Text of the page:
Multi-vitamins and health supplements may soon come under regulatory scanner. The Central drug regulator – Drugs Controller General of India – has set up an expert committee to validate information provided by companies on labels of such products. As of now, a list of 10 popular products, which includes Revital, Ferradol and A to Z, have been drawn for testing, sources said.
“The current list has been drawn based on the popularity of products in the market or their sales,” an official said. The committee has started sampling, after which tests and audit will be conducted.
The move comes in the wake of increasing consumption of these products as well as more number of multi-vitamins and supplements entering the market. “Some of these products are very popular and expensive. It is, therefore, important to ensure that they deliver what they promise,” the official said.
With rising awareness about health and fitness and changing lifestyle, India’s nutraceuticals market is expected to cross $6.1 billion by 2020 from the current level of $2.8 billion growing at compound annual growth rate (CAGR) of about 17%, according to a latest study jointly conducted by Assocham and RNCOS.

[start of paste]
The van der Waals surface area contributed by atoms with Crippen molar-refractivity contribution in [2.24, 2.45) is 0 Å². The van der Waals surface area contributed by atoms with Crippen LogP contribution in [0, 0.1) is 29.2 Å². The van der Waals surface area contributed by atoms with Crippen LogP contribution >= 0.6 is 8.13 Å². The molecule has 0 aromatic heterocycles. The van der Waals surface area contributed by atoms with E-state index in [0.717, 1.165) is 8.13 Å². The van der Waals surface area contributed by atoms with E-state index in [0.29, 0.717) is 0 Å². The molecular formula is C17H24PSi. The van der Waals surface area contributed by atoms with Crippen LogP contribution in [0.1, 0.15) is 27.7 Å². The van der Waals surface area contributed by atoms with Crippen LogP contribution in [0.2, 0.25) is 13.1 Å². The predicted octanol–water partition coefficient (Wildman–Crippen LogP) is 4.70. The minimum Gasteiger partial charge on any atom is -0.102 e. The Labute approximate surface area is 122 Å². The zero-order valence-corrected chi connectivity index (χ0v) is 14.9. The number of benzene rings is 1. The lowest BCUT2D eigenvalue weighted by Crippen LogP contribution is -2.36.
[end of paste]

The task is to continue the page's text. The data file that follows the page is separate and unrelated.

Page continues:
The mandate of the eight-member committee includes evaluating claims made on the packaging of these products and checking ingredients and their strengths as per the declarations made on the label. The committee will also define specific norms based on which a product would be differentiated as a drug or a food product.
Sources said the move is also expected to help government tap those products which contain medicine formulation with a tweaked combination to circumvent price control and other stringent regulatory norms that are applicable on pharmaceuticals.
“Companies would often make minute changes by adding a supplement or removing an ingredient from a medicine formulation to qualify as a nutraceutical or a food supplement, which does not fall under the Drugs and Cosmetics Act and therefore not under price regulation,” the official said.
Though most of these multi-vitamins and health supplements qualify as over-the-counter, often they are also being pushed through doctors. “Because of their exorbitant price, companies make a huge margin on these products which is then spent on their promotion and brand building,” another official explained.
The government has tried to plug this loophole in the past also. The National Pharmaceutical Pricing Authority, which regulates prices of medicines, has also written to DCGI and the health ministry several times to address this gap.